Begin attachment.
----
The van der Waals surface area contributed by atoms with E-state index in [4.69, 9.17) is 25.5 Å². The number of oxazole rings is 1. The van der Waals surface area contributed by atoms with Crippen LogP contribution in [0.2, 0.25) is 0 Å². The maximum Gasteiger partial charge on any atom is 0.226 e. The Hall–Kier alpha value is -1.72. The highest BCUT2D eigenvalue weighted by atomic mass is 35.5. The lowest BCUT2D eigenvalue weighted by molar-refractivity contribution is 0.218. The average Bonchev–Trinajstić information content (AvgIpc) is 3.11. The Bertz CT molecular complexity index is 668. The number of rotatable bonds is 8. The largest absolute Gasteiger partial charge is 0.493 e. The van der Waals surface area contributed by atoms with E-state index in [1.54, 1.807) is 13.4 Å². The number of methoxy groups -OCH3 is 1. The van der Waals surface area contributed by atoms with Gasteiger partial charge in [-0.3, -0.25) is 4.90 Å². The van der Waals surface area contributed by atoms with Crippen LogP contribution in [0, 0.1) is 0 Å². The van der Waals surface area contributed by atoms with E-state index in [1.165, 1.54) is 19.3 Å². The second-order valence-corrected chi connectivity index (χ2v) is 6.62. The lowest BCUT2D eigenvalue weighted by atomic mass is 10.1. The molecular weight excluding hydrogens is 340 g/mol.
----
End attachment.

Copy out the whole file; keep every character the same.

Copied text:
The van der Waals surface area contributed by atoms with E-state index in [4.69, 9.17) is 25.5 Å². The number of oxazole rings is 1. The van der Waals surface area contributed by atoms with Crippen LogP contribution in [0.2, 0.25) is 0 Å². The maximum Gasteiger partial charge on any atom is 0.226 e. The Hall–Kier alpha value is -1.72. The highest BCUT2D eigenvalue weighted by atomic mass is 35.5. The lowest BCUT2D eigenvalue weighted by molar-refractivity contribution is 0.218. The average Bonchev–Trinajstić information content (AvgIpc) is 3.11. The Bertz CT molecular complexity index is 668. The number of rotatable bonds is 8. The largest absolute Gasteiger partial charge is 0.493 e. The van der Waals surface area contributed by atoms with E-state index in [1.54, 1.807) is 13.4 Å². The number of methoxy groups -OCH3 is 1. The van der Waals surface area contributed by atoms with Gasteiger partial charge in [-0.3, -0.25) is 4.90 Å². The van der Waals surface area contributed by atoms with Crippen LogP contribution in [0, 0.1) is 0 Å². The van der Waals surface area contributed by atoms with E-state index in [1.165, 1.54) is 19.3 Å². The second-order valence-corrected chi connectivity index (χ2v) is 6.62. The lowest BCUT2D eigenvalue weighted by atomic mass is 10.1. The molecular weight excluding hydrogens is 340 g/mol.